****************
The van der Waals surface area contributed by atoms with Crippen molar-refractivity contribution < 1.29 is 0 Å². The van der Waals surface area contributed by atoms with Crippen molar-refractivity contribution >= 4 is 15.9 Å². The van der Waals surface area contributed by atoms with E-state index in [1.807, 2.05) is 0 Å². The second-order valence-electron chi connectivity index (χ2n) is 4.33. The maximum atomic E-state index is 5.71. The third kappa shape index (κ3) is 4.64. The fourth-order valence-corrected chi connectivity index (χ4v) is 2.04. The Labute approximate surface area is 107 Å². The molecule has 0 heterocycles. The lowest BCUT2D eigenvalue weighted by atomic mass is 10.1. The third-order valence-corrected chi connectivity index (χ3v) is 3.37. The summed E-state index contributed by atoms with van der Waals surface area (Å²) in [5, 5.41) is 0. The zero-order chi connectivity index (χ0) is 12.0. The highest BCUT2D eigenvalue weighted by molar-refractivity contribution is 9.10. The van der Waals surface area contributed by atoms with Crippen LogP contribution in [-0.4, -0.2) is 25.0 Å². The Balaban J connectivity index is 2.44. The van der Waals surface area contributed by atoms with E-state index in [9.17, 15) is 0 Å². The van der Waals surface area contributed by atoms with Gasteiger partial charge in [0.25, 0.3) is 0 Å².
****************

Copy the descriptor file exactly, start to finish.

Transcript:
The van der Waals surface area contributed by atoms with Crippen molar-refractivity contribution < 1.29 is 0 Å². The van der Waals surface area contributed by atoms with Crippen molar-refractivity contribution >= 4 is 15.9 Å². The van der Waals surface area contributed by atoms with E-state index in [1.807, 2.05) is 0 Å². The second-order valence-electron chi connectivity index (χ2n) is 4.33. The maximum atomic E-state index is 5.71. The third kappa shape index (κ3) is 4.64. The fourth-order valence-corrected chi connectivity index (χ4v) is 2.04. The Labute approximate surface area is 107 Å². The molecule has 0 heterocycles. The lowest BCUT2D eigenvalue weighted by atomic mass is 10.1. The third-order valence-corrected chi connectivity index (χ3v) is 3.37. The summed E-state index contributed by atoms with van der Waals surface area (Å²) in [5, 5.41) is 0. The zero-order chi connectivity index (χ0) is 12.0. The highest BCUT2D eigenvalue weighted by molar-refractivity contribution is 9.10. The van der Waals surface area contributed by atoms with Crippen LogP contribution in [-0.4, -0.2) is 25.0 Å². The Balaban J connectivity index is 2.44. The van der Waals surface area contributed by atoms with E-state index in [9.17, 15) is 0 Å². The van der Waals surface area contributed by atoms with Gasteiger partial charge in [0.25, 0.3) is 0 Å².